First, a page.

Violence, terror and warfare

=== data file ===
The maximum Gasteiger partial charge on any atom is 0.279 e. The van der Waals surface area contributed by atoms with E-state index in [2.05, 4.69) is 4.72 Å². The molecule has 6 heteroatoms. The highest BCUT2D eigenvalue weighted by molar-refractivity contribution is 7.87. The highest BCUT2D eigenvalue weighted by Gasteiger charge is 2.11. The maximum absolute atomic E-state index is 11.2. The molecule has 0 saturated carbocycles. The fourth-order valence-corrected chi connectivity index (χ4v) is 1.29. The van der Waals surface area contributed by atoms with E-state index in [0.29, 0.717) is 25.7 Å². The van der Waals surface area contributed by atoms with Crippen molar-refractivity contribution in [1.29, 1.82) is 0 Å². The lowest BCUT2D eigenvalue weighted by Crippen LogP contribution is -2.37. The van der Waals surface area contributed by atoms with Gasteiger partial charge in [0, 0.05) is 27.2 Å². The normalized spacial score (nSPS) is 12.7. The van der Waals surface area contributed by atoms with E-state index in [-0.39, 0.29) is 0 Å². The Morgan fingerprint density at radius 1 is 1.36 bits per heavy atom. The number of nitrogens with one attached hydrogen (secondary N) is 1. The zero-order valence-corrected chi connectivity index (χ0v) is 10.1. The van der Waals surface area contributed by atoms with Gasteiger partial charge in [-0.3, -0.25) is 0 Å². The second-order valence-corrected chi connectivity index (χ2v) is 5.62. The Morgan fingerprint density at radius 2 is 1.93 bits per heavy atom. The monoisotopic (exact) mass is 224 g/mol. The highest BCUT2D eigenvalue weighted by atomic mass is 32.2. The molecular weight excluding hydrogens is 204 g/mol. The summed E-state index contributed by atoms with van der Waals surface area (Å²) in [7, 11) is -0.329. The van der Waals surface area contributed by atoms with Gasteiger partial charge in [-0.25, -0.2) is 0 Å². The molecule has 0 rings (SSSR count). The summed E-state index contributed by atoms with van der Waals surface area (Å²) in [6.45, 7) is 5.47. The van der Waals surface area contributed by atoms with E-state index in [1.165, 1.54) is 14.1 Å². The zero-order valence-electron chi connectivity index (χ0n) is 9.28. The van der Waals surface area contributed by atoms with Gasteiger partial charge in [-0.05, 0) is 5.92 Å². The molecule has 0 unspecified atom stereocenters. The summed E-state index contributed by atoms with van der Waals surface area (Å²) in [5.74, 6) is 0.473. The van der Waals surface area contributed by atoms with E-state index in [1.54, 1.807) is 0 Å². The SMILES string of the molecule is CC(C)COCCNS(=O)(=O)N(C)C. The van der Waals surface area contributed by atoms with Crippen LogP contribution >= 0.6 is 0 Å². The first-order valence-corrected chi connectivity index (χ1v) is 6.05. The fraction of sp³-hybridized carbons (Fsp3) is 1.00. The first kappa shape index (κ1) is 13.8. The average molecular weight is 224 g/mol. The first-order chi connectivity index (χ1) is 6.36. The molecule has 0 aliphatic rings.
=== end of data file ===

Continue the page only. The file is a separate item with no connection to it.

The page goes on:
The third chapter examines how transatlantic anarchists reacted to the violence of the war, and how they justified it to themselves and to others. It looks at violence in the rearguard, including anti-clerical violence, and shows how, despite misgivings, transatlantic anarchists largely defended the actions of their Spanish comrades. It also looks at violence at the front through a discussion of the anarchist militia system. As the war progressed, the militias came to symbolise the revolutionary view of the conflict, and the debate over their incorporation into the Popular Army at the end of 1936 and spring of 1937 became a flashpoint in the international anarchist movement. Transatlantic anarchists who served in the militias, as well as non-anarchists who became milicianos, were witnesses to this tension.